As more cloistered nuns pass away and new applicants dwindle, Malta is looking abroad to ensure that some of the most traditional monasteries on the island do not shut down.
The Monastery of the Augustinian cloistered nuns of St Catherine in Republic Street, Valletta has found itself in quite a predicament.
Where once over 60 active nuns would fill the halls and pray daily, just four elderly nuns are left, forcing authorities to bring over three Filipino nuns to help bolster the ranks.
“I have great faith in the mercy and providence of God for the future of the Monastery,” madre Mikelina Mifsud told ONE, before speaking about the three new inductees.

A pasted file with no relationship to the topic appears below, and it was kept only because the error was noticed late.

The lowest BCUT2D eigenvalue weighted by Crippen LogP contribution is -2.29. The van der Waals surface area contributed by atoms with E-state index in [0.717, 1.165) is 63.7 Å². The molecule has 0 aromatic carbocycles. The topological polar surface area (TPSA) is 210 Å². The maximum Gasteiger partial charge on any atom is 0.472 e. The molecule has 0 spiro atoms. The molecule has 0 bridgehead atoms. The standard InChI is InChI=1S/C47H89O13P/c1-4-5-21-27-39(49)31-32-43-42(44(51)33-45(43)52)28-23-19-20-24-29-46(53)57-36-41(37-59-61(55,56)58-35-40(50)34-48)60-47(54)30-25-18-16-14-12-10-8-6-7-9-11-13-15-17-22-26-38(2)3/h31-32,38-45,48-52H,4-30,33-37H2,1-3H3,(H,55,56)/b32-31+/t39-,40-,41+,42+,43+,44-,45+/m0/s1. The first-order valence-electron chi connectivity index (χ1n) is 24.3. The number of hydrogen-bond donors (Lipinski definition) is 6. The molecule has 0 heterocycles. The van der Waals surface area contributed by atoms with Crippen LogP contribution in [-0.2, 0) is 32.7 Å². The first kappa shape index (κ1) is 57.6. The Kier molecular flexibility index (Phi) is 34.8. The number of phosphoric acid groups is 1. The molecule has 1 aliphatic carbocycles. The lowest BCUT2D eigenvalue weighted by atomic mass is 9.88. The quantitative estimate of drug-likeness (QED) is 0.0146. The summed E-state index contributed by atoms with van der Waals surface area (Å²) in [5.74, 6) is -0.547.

“These three nuns will come here and settle here… if they aren’t Maltese, they can be Filipino – what’s important is the monastery, especially the Augustinian cloister, remains open in Malta.”
Madre Mifsud said that the modern world has led to a major decrease in new nuns applying to join their vocation.
Recounting how there were around 63 nuns when she first entered, she noted that all religious vocations were struggling to find new blood.
“Nowadays, it’s not easy to say you are becoming a cloistered nun.”
However, when asked if the monastery would ever close if it ran out of nuns, Mifsud was clear.
“No – once you have faith in God, this won’t even cross your mind.”
Have you ever considered entering the cloistered life?